Syrian refugees are topic of discussion number one
If it came to a conflict that threatened any of its own vested interests or the very survival of the Iranian regime, Hezbollah would certainly be forced into hostilities against Israel or prepared for them, depending on your interpretation. The population of the largely Shiite south of the country bordering Israel would have to bear the consequences of the conflict, which would probably be calamitous. The theoretical possibility of an attack on Israel must be seen as a pillar of the Iranian policy of deterrence. It is unlikely, as the costs of a regional war would probably be very high, but it cannot be ruled out in the event of serious threats against the Iranian regime. In the last direct conflict between Hezbollah, the south of the country was destroyed, whilst other parts of the country were mostly kept out of the war.
And even so, there seems to be just one topic of discussion in Lebanon at the moment: the presence of Syrian refugees. Populist politicians making openly racist comments are starting to raise their profile within the government. Security forces are trying to carry out deportations to Syria, in breach of the constitution, as an alliance of eight Lebanese human rights organisations has reported.
For Iran’s part, there seems to be no question of a regional war that could sweep the country.
Options for action
A return to the deal currently seems unlikely. The alternative trading mechanism proposed by the EU, in particular Germany, France and the United Kingdom, the Instrument In Support of Trade Exchanges (INSTEX), has been put into place half-heartedly and has proven ineffectual. The aim of the system was to allow European companies to maintain their trading partnerships with Iran despite American sanctions. Additionally, the EU and its Member states have little influence over the future course of the crisis.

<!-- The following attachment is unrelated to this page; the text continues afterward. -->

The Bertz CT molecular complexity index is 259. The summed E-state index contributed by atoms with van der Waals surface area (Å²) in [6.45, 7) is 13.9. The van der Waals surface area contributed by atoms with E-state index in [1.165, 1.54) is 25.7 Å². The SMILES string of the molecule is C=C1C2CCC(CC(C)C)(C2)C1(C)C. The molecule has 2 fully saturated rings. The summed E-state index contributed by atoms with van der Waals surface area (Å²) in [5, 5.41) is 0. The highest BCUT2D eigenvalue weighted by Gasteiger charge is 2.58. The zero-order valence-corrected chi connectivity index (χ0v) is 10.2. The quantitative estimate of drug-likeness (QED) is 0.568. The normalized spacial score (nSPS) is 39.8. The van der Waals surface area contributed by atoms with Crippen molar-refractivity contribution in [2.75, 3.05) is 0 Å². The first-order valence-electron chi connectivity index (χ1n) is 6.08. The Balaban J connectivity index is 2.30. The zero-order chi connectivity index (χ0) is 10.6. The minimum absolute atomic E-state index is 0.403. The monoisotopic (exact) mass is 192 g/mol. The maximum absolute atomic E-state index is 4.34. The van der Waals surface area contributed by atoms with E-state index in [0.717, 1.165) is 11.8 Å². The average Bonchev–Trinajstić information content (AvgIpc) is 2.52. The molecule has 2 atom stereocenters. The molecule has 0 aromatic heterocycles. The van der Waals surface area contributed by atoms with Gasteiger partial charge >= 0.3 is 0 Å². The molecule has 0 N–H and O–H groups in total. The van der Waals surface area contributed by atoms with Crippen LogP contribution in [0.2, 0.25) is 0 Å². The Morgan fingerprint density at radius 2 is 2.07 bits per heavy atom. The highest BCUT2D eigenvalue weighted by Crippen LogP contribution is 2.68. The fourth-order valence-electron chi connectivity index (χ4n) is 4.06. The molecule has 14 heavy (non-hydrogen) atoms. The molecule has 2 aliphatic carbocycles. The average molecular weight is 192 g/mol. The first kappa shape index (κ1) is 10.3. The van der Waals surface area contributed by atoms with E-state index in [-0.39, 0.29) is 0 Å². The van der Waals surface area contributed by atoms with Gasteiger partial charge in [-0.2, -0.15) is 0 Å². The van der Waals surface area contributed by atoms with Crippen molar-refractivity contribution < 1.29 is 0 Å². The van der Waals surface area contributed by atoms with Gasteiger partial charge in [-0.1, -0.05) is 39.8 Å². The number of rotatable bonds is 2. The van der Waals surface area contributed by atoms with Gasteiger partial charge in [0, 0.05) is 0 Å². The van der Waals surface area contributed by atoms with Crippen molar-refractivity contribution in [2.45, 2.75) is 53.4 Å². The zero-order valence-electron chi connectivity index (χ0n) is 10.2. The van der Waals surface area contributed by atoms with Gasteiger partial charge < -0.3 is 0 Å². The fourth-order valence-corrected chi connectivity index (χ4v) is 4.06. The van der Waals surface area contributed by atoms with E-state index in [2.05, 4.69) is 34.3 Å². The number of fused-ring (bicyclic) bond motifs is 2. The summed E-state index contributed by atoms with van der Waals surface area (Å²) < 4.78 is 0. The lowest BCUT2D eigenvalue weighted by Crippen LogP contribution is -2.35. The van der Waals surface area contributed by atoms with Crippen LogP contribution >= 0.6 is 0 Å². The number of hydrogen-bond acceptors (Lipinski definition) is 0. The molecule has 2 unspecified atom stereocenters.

The Iraqi government has sent out unequivocal warnings throughout the region against any spread of the conflict. In February, the Iraqi President, Barham Salih, reacted unambiguously to Donald Trump’s statement that US troops stationed in Iraq were there to ‘keep an eye on Iran’, stressing that Iraq must not be used for any other purposes. Other actors with a Shiite identity in Iraq set a great deal of store by appearing independent and not pro-Iranian. Muqtada al-Sadr, the victor in the parliamentary elections in 2018, has undergone a transformation from head of the pro-Iranian ‘Mahdi Army’ in the 2000s into a politician with a national agenda, who has even visited Saudi Arabia to demonstrate his independence from Iran. The objective of these Iraqi forces is to avoid their country becoming the theatre of a major regional war.
Other Gulf states are attempting to mediate, but mainly from behind the scenes. Having a border with Saudi Arabia, Qatar could be most likely to have a voice in Iran. At the same time, the tiny state is the site of the largest US military base in the Gulf. Oman also sees itself as a mediator. The country, which has never been particularly prominent within the region, sees its role as that of a neutral messenger between the antagonistic Arab Gulf states.
No coherent US strategy for the region
In this situation, predictions easily become pure speculation. The renunciation of the nuclear deal by the US was clearly not underpinned by any regional strategy. ‘Increasing maximum pressure’ on Iran will certainly not lead to any concessions on the part of the Iranian regime, but could possibly bring about an ongoing state of tension. Within this, a regional escalation is possible at any time – even if this is not rationally the aim of any of the actors. In parallel to these developments, the second major US initiative in the Middle East, the so-called ‘Deal of the Century’, to resolve the Israeli-Palestinian conflict, was presented in Bahrain. All strands of the overall package that have so far been presented and made public are unacceptable to most of those involved and will contribute to a further hardening of positions.